Conceptualization, T.B.O., S.S., H.S., I.O., K.B.-O., E.M.C. and A.D.K.; methodology, T.B.O., S.S., H.S., I.O., K.B.-O., E.M.C. and A.D.K.; software, T.B.O., S.S., H.S., I.O., K.B.-O., E.M.C. and A.D.K.; validation, T.B.O., S.S., H.S., I.O., K.B.-O., E.M.C., A.D.K.; formal analysis, T.B.O., S.S., H.S., I.O., K.B.-O., E.M.C. and A.D.K.; investigation, T.B.O., S.S., H.S., I.O., K.B.-O., E.M.C. and A.D.K.; resources, T.B.O., S.S., H.S., I.O., K.B.-O., E.M.C. and A.D.K.; data curation, T.B.O., S.S., H.S., I.O., K.B.-O., E.M.C. and A.D.K.; writing—original draft preparation, T.B.O., S.S., H.S., I.O., K.B.-O., E.M.C. and A.D.K.; writing—review and editing, T.B.O., S.S., H.S., I.O., K.B.-O., E.M.C. and A.D.K.; visualization, T.B.O., S.S., H.S., I.O., K.B.-O., E.M.C. and A.D.K.; supervision, T.B.O., S.S., H.S., I.O., K.B.-O., E.M.C. and A.D.K.; project administration, T.B.O., S.S., H.S., I.O., K.B.-O., E.M.C. and A.D.K.; funding acquisition, T.B.O., S.S., H.S., I.O., K.B.-O., E.M.C. and A.D.K. All authors have read and agreed to the published version of the manuscript.


This research received no external funding.

Informed Consent Statement

Not applicable.

Data Availability Statement

The data are available from the authors upon request.

Conflicts of Interest

The authors declare no conflict of interest.


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Figure 2. Top ten risk factors using adjusted ORs with corresponding 95% confidence intervals [16].
Figure 2. Top ten risk factors using adjusted ORs with corresponding 95% confidence intervals [16].
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Figure 3. Pathophysiology model of SUDEP.
Figure 3. Pathophysiology model of SUDEP.
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Table 1. Genetic association with SUDEP.
Table 1. Genetic association with SUDEP.
GeneClinical ConditionFunctionSUDEP Hypothesis
SCN1ADravet syndrome, generalizedepilepsy with febrile seizuresSodium channelIncreases epilepsyseverity by postictal parasympathetichyperactivity
SCN2AEpileptic encephalopathySodium channelIncreases severity of epilepsy
SCN8AEpileptic encephalopathySodium channelIncreases severity of epilepsy
PRRT2Benign familial infantile seizuresProline-rich transmembrane protein 2Potential interaction withSNAP-25 and presynapticneurotransmitter release
DEPDC5Focal epilepsyG-protein signaling pathway, inhibits the mTORC1 pathwayPotential increase in severity of epilepsy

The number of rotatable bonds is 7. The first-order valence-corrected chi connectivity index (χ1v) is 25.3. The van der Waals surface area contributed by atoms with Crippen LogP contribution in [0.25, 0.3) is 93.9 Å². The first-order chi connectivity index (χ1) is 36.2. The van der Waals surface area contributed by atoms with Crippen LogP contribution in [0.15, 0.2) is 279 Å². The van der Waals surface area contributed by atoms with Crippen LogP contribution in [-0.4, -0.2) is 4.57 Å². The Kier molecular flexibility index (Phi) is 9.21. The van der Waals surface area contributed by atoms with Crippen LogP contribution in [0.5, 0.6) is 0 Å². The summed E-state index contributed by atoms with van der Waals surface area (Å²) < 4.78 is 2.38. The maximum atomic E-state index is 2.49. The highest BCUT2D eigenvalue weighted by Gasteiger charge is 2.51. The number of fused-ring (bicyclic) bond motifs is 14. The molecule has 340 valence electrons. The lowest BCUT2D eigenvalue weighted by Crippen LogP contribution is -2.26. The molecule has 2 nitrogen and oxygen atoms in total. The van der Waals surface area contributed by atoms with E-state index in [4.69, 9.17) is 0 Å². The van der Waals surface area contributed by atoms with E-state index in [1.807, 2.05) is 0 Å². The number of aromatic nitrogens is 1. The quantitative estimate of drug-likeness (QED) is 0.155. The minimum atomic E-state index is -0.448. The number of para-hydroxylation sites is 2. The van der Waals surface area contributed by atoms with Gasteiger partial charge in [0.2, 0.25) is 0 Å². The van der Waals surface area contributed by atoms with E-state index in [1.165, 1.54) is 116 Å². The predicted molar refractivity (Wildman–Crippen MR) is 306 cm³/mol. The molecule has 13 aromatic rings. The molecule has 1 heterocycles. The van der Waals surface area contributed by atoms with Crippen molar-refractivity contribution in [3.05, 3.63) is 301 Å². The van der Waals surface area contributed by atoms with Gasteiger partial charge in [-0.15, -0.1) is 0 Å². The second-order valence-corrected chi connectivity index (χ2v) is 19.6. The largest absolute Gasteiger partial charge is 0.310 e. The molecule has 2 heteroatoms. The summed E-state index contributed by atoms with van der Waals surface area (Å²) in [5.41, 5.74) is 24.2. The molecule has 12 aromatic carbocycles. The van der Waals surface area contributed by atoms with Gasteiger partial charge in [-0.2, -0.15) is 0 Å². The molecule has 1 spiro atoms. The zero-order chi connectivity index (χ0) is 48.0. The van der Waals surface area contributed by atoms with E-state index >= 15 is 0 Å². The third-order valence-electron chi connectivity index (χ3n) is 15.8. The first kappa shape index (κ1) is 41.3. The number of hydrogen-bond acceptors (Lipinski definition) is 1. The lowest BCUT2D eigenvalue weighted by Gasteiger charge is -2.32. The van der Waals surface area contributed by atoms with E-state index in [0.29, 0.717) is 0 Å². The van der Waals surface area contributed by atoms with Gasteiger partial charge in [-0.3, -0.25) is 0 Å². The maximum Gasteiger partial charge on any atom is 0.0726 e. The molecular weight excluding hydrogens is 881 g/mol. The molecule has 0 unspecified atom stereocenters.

CSTBUnverricht-Lundborg diseaseInhibits intracellular thiol protease, prevents protease leakage from LysosomesIncreases severity of epilepsy and neurological impairment due toprogressive myoclonic epilepsy
TSC1, TSC2Tuberous sclerosis complexDownregulates mTORC1 pathwayPotential increase in severity of epilepsy
HCN2Generalized epilepsyContributes to spontaneous rhythmic activity in SA node and brainPotential impairment inbrainstem or cardiac pacemaker cells
KCNQ1Long QT syndromePotassium channel; ventricular repolarizationPotentialarrhythmogenic effect
KCNH2Long QT syndromePotassium channel;repolarization of cardiac action potentialUncertain
SCN5ALong QT syndromeSodium channel; rapid depolarizing sodium current underlying cardiac action potential upstrokePotential combination of epilepsy and arrhythmia
NOS1APLong QT syndromeCytosolic protein that binds to neuronal nitric oxide synthasePotential combination of epilepsy and arrhythmia
RYR2Sudden cardiac deathCardiac ryanodine receptor 2; intracellular calcium release channel, coupling excitation–contractionPotential combination of epilepsy and arrhythmia
HCN4Bradycardia, sick sinus syndromePotassiumchannel; slow kinetics of activation and inactivation, cardiacpacemaker roleVariant identified in SUDEP
Table 2. Clinical practice recommendations for SUDEP treatment.
Table 2. Clinical practice recommendations for SUDEP treatment.
Grade BEffective epilepsy treatment to decrease the burden of GTCS protects against SUDEP. Providers should use appropriate anti-seizure medications and combine ASM where necessary to achieve seizure control, while actively involving patients in their care and weighing the safety profile of the medications.
Grade C Based on risk profile and psychosocial circumstances, clinicians should selectively counsel patients with frequent uncontrolled nocturnal seizures on nocturnal supervision, as this is protective against SUDEP.
Grade C Prompt referral for surgical evaluation of drug-resistant epilepsy/lesional epilepsy is of paramount importance in reducing the risk of SUDEP.
Table 3. Clinical efficacy and safety.
Table 3. Clinical efficacy and safety.
Author (Year)InterventionResults and FindingsConclusion